Poland is a safe country for Jews.
Jewish culture flourishes here; there are concerts and festivals such as Kraków's Jewish Culture Festival. The number of Israeli tourists visiting Poland is growing steadily. Last year, more than 250,000 Israelis visited, and the state-sponsored Polish Tourist Organization is planning to open an office in Tel Aviv to promote Poland as a tourist destination.
In Poland, there is no room for anti-Semitic attacks; they do not happen. No one is attacked for wearing a yarmulke, and no synagogues or Jewish shops are burning. A man who burned a Jew in effigy during a 2015 demonstration was recently imprisoned for three months.
It is in Western European countries where synagogues need armed guards, and Jews are assaulted for wearing skullcaps. Poland, however, is a safe haven for the Jewish community.
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The level of anti-Semitism in Poland is much lower than in France, Belgium, Germany or the United Kingdom. According to the most recent report on anti-Semitism by the European Union Agency for Fundamental Rights, published in November 2017, the number of anti-Semitic incidents in the UK increased 36% between 2015 and 2016, from 924 to 1309. In Germany, there were almost 1,500 such incidents in 2016.
And in Poland? There were a total of 101 in 2016, a decline of almost 40% from 2015.
The latest tension between Poland and Israel is due to a January 2018 vote by the Polish parliament criminalizing the use of the term "Polish death camp." For those who know history, it is obvious – the Poles were not involved in planning the Holocaust.
However, part of the Israeli public believes we were co-responsible for the extermination of the Jews. This sentiment arouses considerable emotions in Poland, which for centuries has been famous for its religious tolerance.
Before World War II, almost three million Jews lived in our country (in comparison, only 500,000 lived in Germany). During the German occupation of Poland, thousands of Poles hid Jewish families, even though they could be sentenced to death if caught. This punishment was an exception in occupied Europe.
Our country had no collaborative government with the Nazis. Rather, it had a strong underground state, which executed Poles who exposed Jews to the Germans.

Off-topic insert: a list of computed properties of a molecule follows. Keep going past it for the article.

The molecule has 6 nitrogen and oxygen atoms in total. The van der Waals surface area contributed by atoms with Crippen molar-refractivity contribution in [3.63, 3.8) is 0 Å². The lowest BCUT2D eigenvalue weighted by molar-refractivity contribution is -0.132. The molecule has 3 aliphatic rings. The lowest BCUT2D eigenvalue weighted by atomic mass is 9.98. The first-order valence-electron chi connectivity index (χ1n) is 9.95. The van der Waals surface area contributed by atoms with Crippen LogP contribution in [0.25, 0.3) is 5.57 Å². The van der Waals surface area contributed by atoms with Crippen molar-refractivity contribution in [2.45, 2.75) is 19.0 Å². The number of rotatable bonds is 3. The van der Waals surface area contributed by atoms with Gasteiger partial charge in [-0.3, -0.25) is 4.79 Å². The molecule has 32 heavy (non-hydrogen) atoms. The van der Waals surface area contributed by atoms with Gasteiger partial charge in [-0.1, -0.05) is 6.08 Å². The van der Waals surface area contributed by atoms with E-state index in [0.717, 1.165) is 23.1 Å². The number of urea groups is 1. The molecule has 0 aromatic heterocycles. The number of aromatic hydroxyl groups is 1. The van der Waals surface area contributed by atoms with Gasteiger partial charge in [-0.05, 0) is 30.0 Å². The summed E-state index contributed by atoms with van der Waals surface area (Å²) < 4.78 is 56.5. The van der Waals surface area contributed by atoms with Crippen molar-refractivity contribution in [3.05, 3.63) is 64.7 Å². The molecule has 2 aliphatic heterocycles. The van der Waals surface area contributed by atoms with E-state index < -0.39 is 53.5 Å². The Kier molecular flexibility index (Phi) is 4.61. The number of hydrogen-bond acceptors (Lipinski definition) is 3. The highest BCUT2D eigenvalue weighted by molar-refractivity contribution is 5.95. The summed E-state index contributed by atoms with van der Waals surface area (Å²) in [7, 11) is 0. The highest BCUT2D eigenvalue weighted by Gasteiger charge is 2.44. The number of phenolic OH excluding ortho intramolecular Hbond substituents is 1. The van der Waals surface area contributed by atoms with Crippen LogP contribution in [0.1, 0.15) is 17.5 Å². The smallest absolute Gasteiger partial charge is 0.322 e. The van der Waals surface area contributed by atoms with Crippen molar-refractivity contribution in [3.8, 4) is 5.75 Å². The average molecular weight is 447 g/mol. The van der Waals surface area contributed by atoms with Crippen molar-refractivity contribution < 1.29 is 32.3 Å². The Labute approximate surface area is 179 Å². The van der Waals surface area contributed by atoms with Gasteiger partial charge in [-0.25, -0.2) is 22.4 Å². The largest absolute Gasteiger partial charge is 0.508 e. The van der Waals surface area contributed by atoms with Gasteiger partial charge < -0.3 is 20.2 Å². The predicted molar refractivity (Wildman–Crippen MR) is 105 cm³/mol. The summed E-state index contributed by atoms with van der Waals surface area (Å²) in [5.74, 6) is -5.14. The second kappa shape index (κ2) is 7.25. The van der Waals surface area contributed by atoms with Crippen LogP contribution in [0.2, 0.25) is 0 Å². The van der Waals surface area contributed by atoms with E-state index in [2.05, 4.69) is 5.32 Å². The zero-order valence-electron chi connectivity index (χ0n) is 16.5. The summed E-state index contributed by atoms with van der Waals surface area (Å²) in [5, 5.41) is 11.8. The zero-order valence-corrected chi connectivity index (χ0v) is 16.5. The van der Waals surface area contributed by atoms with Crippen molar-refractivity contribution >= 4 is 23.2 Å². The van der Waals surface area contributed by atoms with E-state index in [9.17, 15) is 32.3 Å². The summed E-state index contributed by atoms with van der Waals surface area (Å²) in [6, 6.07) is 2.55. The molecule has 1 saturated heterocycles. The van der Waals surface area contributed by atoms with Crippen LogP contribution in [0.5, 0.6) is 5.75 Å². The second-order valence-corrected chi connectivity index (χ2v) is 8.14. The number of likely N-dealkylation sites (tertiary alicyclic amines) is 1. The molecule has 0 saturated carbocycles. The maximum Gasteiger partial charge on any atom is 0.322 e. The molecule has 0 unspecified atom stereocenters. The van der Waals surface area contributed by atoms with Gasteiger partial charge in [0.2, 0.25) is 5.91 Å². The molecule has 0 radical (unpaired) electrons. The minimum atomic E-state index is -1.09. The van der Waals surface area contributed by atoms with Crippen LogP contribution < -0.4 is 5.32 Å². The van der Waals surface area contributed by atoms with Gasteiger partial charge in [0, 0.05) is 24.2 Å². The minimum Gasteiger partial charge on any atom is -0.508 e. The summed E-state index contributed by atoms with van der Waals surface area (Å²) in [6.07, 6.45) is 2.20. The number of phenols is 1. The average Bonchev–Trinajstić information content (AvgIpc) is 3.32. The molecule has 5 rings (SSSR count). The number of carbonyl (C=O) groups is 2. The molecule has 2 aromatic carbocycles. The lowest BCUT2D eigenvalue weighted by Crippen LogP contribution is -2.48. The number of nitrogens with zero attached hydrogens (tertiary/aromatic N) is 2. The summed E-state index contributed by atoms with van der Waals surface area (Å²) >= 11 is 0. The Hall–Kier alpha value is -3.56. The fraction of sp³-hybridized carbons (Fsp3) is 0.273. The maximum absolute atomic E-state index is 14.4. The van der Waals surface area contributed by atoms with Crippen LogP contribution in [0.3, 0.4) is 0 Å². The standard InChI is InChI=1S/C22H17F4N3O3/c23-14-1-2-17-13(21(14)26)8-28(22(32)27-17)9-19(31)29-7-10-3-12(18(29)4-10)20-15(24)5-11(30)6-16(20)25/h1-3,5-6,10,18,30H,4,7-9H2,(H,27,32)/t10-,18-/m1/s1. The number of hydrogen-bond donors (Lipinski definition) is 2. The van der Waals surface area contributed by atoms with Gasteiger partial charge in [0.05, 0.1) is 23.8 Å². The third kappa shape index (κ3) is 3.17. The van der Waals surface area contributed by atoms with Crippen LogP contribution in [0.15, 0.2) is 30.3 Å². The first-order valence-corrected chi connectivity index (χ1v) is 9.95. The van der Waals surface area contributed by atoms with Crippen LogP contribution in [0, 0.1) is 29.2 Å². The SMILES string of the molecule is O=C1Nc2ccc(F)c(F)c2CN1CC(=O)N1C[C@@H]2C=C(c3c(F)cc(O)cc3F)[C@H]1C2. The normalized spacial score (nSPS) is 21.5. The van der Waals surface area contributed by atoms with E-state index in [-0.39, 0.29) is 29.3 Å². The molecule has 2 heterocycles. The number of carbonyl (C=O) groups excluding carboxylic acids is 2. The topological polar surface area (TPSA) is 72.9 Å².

Unfortunately, such cases did take place. There were szmalcownik gangs, who blackmailed Jews in hiding, and also pogroms. The scale of these events is still being investigated, including by Polish historians. Maybe their conclusions will prove painful for us, but certainly we cannot say Poland bears responsibility for the Holocaust.
The Jews should be more sensitive in referring to the difficult period of the Second World War in the territory of Poland. The Germans murdered six million Polish citizens during the war, and accusations of being co-responsible for the Holocaust are particularly painful to us.
This does not mean, however, that we close our eyes to the shameful attitudes of many citizens in the fog of war. We are striving for a thorough investigation of those times, and contrary to the stories disseminated by some communities, the freedom of this investigation is not endangered in Poland at all.
Last month, the National Centre for Scientific Research awarded a 500,000 zlotys (about $135,000) grant to the Polish Center for Holocaust Research for a project co-authored by Prof. Barbara Engelking (who is critical of the government’s historical policy), "Witnesses of the Holocaust – Polish Society in the occupied areas against the extermination of Jews (1939-1945)."
Also, the State Institute of National Remembrance investigates the cases of Jews murdered by Poles. I am confident of their results, even if they are difficult for us to accept.
It cannot be assumed a priori, that there is the Polish truth or Jewish truth. There is only one truth, and it is the responsibility of both nations to get to know it further.
Can we do something more? I think we can.
While not forgetting about the past, we should not only nurture what connects us, but also think about the future. There is nothing better than investing in future generations.
I imagine a Polish-Israeli youth program, an intergovernmental institution to break up mutual prejudices with exchange programs, and cooperation between schools and non-governmental organizations.
This idea will certainly not appeal to the radicals on both sides. They feed on evil emotions. But we cannot be hostages of evil. We are connected by too many good things; we have lived together for nearly 1,000 years. Paradoxically, the current crisis can be useful for something good.
Andrzej Pawluszek is Adviser to the Prime Minister of Poland, Mateusz Morawiecki. Twitter: @apawluszek